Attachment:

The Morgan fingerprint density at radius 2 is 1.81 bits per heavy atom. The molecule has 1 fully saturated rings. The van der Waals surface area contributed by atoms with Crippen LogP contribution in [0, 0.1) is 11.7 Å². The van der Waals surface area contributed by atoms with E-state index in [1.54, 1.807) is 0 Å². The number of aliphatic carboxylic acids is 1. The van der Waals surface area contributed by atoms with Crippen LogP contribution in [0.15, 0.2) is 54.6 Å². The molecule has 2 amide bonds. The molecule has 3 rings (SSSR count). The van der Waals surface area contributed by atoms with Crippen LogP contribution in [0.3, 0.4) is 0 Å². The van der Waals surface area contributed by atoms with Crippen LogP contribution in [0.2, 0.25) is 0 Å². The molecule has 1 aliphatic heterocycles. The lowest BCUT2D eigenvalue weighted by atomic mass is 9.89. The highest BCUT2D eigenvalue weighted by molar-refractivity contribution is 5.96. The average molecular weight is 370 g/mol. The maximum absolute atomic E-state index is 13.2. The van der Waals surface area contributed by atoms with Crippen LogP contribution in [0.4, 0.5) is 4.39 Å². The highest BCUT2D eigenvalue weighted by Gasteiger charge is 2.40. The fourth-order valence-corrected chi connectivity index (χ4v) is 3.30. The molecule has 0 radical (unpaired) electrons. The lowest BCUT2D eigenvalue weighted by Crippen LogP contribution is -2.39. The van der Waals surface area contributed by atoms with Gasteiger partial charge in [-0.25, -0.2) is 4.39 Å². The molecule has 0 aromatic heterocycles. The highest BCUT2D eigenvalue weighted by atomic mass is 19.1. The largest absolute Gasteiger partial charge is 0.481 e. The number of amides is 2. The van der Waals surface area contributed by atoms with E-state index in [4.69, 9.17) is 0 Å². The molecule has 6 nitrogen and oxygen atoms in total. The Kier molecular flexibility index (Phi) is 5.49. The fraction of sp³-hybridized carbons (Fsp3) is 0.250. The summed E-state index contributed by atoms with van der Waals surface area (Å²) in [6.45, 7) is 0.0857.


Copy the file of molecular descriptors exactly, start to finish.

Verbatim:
The Morgan fingerprint density at radius 2 is 1.81 bits per heavy atom. The molecule has 1 fully saturated rings. The van der Waals surface area contributed by atoms with Crippen LogP contribution in [0, 0.1) is 11.7 Å². The van der Waals surface area contributed by atoms with E-state index in [1.54, 1.807) is 0 Å². The number of aliphatic carboxylic acids is 1. The van der Waals surface area contributed by atoms with Crippen LogP contribution in [0.15, 0.2) is 54.6 Å². The molecule has 2 amide bonds. The molecule has 3 rings (SSSR count). The van der Waals surface area contributed by atoms with Crippen LogP contribution in [0.3, 0.4) is 0 Å². The van der Waals surface area contributed by atoms with Crippen LogP contribution in [0.2, 0.25) is 0 Å². The molecule has 1 aliphatic heterocycles. The lowest BCUT2D eigenvalue weighted by atomic mass is 9.89. The highest BCUT2D eigenvalue weighted by molar-refractivity contribution is 5.96. The average molecular weight is 370 g/mol. The maximum absolute atomic E-state index is 13.2. The van der Waals surface area contributed by atoms with Crippen LogP contribution in [0.4, 0.5) is 4.39 Å². The highest BCUT2D eigenvalue weighted by Gasteiger charge is 2.40. The fourth-order valence-corrected chi connectivity index (χ4v) is 3.30. The molecule has 0 radical (unpaired) electrons. The lowest BCUT2D eigenvalue weighted by Crippen LogP contribution is -2.39. The van der Waals surface area contributed by atoms with Gasteiger partial charge in [-0.25, -0.2) is 4.39 Å². The molecule has 0 aromatic heterocycles. The highest BCUT2D eigenvalue weighted by atomic mass is 19.1. The largest absolute Gasteiger partial charge is 0.481 e. The number of amides is 2. The van der Waals surface area contributed by atoms with E-state index in [4.69, 9.17) is 0 Å². The molecule has 6 nitrogen and oxygen atoms in total. The Kier molecular flexibility index (Phi) is 5.49. The fraction of sp³-hybridized carbons (Fsp3) is 0.250. The summed E-state index contributed by atoms with van der Waals surface area (Å²) in [6.45, 7) is 0.0857.